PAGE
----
Remain Alert for Future Signs– Be alert to the signs of mold returning to the areas of past infestation. If it does return, repeat cleaning steps or in cases of heavy infestation take professional help. Re-growth is usually a sign that the moisture has not efficiently been controlled.
How to Prevent a Mold Infestation
Fix All Leakages and Dampness in the House–Leaky roofs, plumbing fixtures, and damp walls can be the prime causes of mold growth. Repair or replace old heating, air conditioning and ventilation systems as they may be contributing to mold growth and its spread through the house. If your basement accumulates water, invest in a water powered sump pump or a dehumidifier.
Increase Air Circulation in Your House–Provide fresh, warm air to all the areas of the house, especially along the walls. Open windows regularly and use fans to circulate air in the rooms. Moving furniture and objects away from exterior walls is a good idea. Using exhaust fans in bathrooms, kitchens and laundry rooms can help prevent moisture from accumulating.
Dispose Wet Items–Always clean and dry out damaged carpets, clothing, bedding or upholstered furniture within 24-48 hours. In severe cases consider removing the damaged furnishings in order to avoid spread or another outbreak of mold.
Install a Dehumidification System– Now available with most heating and cooling systems, it lets you set the ideal level of dryness for your home. Levels between 30% and 50% of humidity are generally recommended. Install this in areas prone to moisture, like attics or basements.
Use Your AC Regularly– Regular use of air conditioning will keep your home cool and dry in the peak season for mold and mildew growth, summer.
Clean Regularly– Dusting, sweeping and vacuuming on a regular basis will remove or kill mold before it gets a chance to spread. You can use elbow grease to remove surface infestations.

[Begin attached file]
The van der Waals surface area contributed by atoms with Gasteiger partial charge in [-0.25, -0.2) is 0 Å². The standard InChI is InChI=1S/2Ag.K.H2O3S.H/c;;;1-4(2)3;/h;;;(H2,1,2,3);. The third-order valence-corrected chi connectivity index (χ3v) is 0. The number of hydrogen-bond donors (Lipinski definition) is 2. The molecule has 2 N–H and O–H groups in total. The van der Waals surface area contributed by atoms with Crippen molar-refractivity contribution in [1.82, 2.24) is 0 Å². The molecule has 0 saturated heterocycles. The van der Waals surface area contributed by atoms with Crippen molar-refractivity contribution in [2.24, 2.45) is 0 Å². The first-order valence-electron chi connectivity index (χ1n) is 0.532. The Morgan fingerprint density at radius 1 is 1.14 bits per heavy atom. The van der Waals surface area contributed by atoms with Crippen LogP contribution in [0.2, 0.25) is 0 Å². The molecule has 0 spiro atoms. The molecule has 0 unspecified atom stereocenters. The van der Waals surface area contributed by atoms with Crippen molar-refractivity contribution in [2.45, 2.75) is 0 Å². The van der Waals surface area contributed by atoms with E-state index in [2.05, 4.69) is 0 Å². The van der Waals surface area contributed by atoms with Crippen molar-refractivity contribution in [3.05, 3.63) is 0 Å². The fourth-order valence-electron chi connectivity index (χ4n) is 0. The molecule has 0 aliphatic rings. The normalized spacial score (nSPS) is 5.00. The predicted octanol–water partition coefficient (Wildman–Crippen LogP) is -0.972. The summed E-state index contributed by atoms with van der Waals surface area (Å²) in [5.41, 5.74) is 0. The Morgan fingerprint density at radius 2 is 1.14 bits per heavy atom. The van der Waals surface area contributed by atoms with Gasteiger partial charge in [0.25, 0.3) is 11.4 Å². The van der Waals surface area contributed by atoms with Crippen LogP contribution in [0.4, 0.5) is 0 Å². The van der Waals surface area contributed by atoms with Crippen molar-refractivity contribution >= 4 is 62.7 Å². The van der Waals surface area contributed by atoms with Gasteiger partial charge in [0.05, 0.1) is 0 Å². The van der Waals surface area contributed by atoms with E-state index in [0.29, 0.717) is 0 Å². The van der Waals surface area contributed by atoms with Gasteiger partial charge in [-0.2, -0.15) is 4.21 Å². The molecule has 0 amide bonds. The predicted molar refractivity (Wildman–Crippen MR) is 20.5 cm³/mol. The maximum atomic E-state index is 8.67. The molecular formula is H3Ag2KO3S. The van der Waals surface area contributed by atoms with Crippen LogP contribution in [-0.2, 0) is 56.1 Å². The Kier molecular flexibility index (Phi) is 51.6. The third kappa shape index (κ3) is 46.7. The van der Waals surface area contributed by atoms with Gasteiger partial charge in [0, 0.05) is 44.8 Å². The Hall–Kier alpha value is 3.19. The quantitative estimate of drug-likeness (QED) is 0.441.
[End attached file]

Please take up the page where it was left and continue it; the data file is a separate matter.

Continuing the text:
Stay Updated on Your Repairs– Make sure your roof gutters, exterior basement walls etc. are well maintained and actively discourage water accumulation.
Cover Cold Surfaces with Insulation– Without insulation cold surfaces like pipes and walls can create condensation and thus increase humidity.
Mold or mildew can infest any location prone to moisture. Keeping an eye on any stray leakages, regularly venting moisture-generating equipment, and avoiding over-watering plants are a few ways to ensure your house stays mold-free.
When you are disinfecting your house of mold by yourself, ensure that you are wearing gloves and using masks to prevent inhaling the spores.
If not taken care of soon, mold or mildew will not only cause grave damage to your home, they can also cause serious health issues. There are more than a 100,000 varieties of mold floating around us, some more harmful than others. It just goes to emphasize the importance of timely prevention and care to ensure they do not infest your homestead.
Author Bio: Jon Labelle is the marketing manager of Aquamaster Plumbing, a basement waterproofing company that offers professional and efficient waterproofing solutions for commercial, and residential clients in Toronto and Mississauga.